D. Methods of Screening

Disclosed are methods of screening for analytes that bind an antibody or antibody fragment comprising introducing an analyte to an antibody or antibody fragment, and detecting the presence of the analyte bound to the antibody or antibody fragment using a label-free second harmonic detection system, wherein the presence of the analyte bound to the antibody or antibody fragment indicates the analyte binds the antibody or antibody fragment.

In some instances, an antibody or antibody fragment is known to bind the analyte of interest. In some instances, an antibody or antibody fragment can be immobilized on a support. For example, the support can be a solid support. In some instances, a solid support can be a solid-state substrate or support with which antibodies or antibody fragments can be immobilized directly or indirectly. In some instances the antibody fragment at least comprises the Fab portion of a full length antibody. In some instances the antibody fragment at least comprises the variable region of a full length antibody.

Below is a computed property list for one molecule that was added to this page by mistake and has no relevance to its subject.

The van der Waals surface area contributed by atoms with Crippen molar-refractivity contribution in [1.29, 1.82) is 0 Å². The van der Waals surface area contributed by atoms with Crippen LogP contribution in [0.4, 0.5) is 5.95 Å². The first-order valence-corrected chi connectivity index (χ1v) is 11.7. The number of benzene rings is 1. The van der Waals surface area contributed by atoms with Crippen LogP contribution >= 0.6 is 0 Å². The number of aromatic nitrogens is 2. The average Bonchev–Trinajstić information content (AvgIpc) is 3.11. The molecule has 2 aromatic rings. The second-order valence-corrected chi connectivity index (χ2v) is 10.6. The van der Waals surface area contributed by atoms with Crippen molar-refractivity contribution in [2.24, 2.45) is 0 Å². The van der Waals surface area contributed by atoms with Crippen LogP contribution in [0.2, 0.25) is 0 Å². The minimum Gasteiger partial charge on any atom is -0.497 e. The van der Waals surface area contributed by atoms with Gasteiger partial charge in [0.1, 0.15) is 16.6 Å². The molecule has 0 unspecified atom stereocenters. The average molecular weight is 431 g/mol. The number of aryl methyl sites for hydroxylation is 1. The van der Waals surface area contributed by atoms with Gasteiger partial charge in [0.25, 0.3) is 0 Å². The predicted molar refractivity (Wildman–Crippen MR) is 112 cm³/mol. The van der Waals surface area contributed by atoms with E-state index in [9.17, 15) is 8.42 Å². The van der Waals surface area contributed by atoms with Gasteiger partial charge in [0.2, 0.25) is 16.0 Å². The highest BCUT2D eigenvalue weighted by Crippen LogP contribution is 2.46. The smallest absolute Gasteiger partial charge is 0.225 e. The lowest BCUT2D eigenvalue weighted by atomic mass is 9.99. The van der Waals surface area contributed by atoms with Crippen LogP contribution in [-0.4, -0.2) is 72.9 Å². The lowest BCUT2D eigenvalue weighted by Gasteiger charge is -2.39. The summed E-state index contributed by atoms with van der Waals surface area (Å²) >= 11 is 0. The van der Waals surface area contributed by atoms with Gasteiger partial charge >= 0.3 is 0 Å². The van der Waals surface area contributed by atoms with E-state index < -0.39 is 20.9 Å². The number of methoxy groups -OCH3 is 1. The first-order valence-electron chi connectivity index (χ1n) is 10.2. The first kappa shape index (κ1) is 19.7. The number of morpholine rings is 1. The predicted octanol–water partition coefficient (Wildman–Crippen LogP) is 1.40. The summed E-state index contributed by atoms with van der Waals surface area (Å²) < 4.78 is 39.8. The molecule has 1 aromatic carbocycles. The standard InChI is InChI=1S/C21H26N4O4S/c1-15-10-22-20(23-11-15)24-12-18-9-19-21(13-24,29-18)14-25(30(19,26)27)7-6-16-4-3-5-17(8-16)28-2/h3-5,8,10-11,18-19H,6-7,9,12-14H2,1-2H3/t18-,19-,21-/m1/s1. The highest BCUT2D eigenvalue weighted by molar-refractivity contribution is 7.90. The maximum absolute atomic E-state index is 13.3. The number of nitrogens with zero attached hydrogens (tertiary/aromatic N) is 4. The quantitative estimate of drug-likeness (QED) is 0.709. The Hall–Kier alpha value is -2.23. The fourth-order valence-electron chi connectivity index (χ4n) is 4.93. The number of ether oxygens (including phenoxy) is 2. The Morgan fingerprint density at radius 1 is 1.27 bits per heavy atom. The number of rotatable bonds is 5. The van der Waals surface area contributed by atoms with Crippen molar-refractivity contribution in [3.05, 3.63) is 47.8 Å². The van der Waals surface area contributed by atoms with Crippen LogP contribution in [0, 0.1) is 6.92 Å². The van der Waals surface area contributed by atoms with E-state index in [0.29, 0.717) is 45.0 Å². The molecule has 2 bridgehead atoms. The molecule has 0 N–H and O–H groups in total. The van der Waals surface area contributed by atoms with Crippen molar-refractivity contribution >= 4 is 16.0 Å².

In some instances, an analyte of interest can be a protein, nucleic acid, small molecule, or fragment thereof. In some instances, the fragment thereof of any of the protein, nucleic acid, or small molecule can comprise the binding site for the disclosed antibody or antibody fragment. In some instances, an analyte of interest can be a biomarker. For example, an analyte of interest can be a cancer biomarker. For example, a cancer biomarker can be, but is not limited to, BRCA1/BRCA2, CEA, EGFR, HER-2, PSA, S100, BCR-ABL, p53, or pl4ARF. In some instances, an analyte of interest is a low molecular weight protein or fragment thereof. For example, low molecular weight proteins can be, but are not limited to, cytokines, chemokines, peptide hormones, or proteolytic fragments of larger proteins.